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Social Networking David Smith,Deputy Commissioner for the Information Commissioner's Office “Many young people are posting content online without thinking.

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Presentation on theme: "Social Networking David Smith,Deputy Commissioner for the Information Commissioner's Office “Many young people are posting content online without thinking."— Presentation transcript:

1 Social Networking David Smith,Deputy Commissioner for the Information Commissioner's Office “Many young people are posting content online without thinking about the electronic footprint they leave behind. The cost to a persons future can be very high if something undesirable is found by the increasing number of educational institutions and employers using the internet as a tool to vet potential students or employees”

2 Advisory, Conciliation and Arbitration Service ACAS ACAS research paper on workplaces and social networking, suggests that over a quarter of UK employers use social media to vet job applicants Currently no legislation in UK prohibiting employers considering information contained on applicants social networking profiles when making a recruitment decision

3 'End of Anonymity' New Scientist, 26 th Oct 2013 What happens when we can no longer hide who we are on line? Nicola Brookes, 45, from Brighton, received vicious verbal attack via internet She had simply challenged the conduct of internet trolls who ganged up on a minor celebrity becoming victim of two year campaign of harrassment Not everyone can stand up to such an attack...it has driven some to suicide Called online toxic disinhibition effect A basic fact of internet life, online no one knows who you are NB says “A lot of people wouldn't say things to other peoples' faces that they do on the screen”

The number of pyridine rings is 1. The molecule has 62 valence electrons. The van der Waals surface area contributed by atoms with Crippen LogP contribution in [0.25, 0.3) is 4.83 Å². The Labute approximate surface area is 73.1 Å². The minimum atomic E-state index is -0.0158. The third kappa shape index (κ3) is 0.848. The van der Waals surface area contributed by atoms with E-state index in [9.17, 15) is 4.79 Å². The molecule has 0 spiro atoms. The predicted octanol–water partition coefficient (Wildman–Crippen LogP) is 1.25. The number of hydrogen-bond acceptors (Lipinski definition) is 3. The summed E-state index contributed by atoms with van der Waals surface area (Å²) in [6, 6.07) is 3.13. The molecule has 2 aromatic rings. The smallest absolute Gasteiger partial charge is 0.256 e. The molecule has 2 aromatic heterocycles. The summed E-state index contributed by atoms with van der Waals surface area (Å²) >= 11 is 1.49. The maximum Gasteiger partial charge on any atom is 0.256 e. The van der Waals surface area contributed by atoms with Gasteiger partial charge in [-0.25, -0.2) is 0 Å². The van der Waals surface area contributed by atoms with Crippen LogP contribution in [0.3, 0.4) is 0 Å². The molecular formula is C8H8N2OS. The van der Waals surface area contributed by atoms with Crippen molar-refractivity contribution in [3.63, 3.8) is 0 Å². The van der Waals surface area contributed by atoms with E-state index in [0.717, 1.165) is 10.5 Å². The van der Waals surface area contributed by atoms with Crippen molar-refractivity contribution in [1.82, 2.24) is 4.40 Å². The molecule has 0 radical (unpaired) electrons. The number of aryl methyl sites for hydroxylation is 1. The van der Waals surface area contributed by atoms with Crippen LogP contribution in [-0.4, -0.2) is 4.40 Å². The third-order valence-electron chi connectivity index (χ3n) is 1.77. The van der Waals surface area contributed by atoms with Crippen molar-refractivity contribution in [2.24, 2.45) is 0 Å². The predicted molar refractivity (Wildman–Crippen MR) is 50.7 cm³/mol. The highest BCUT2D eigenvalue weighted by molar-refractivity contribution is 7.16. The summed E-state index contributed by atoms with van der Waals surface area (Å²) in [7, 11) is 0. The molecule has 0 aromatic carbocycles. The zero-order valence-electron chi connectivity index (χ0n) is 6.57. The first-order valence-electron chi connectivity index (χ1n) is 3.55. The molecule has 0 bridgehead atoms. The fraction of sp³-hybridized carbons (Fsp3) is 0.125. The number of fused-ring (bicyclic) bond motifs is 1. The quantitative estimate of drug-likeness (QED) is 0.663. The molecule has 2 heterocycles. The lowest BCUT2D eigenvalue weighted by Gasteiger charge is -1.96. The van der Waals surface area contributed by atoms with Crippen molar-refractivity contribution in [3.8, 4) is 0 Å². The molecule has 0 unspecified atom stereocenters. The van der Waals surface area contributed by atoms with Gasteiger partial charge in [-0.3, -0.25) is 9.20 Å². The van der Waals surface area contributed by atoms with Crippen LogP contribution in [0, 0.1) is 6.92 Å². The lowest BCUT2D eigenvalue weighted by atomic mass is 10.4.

4 Actions separated from their consequences 1976 study by psychologist Ed Diener demonstrated that trick- or- treaters whose faces were hidden by masks stole more sweets, given the opportunity, from the houses they visited at Halloween Hiding behind screen names has serious drawbacks: reduction of our psychological barriers to abuse and incite others, including carrying out racist and sexist attacks Adam Johnson, University of the West of England, Bristol says “There's lots of evidence that being linked to a real name changes people's behaviour

5 2007, law introduced in South Korea requiring all websites with over 300,000 viewers to register using ID or credit card Year later study showed abuse and venom had dropped by just 0.9% Those who wanted to post anonymously simply fled to international sites where law didn't apply Government dropped the measure NB says “one reason real name policies are less effective than you might expect may be the flimsy, quick and easy sign up procedures” Disposable addresses are easy to set up to comment on a news site, no one checks whether the name you provide is real. All my trolls have fake Hotmail addresses”

6 Study last year by Noam Lapidot-Lefler and Azy Barak at Haifa University set out to pick apart what it is about anonymity that causes people to behave antisocially Found it was eye contact more than knowing someone's name that decreased conflict If we feel we are being watched, we are a lot less likely to transgress social norms, cheat, litter or steal Doesn't have to be real eyes looking at you Ryan McKay an evolutionary psychologist at Royal Holloway, University of London says It’s not just eyes that trigger this response. The key seems to be anything that triggers feelings of identifiability

7 Camera induced coyness Interviews with young people reported all kinds of activities like hiding cigarettes or beer bottles behind backs when a photo's being taken out of fear that the photo will be uploaded to Facebook The thought of being identifiable, it seems is a powerful deterrent

8 Biometrics For the first time the device you use to access internet will form an unbreakable link connecting you with all your pseudonymous online activity This could have a profound consequence for the way we conduct ourselves online Have we thought through the consequences of the loss of anonymity and privacy that the widespread adoption of biometric checking will bring? Biometric checking such as fingerprint scanning used in many schools in UK so children can claim their school meal Do you know what will happen to the fingerprints when child leaves? Who else will have access to this data?


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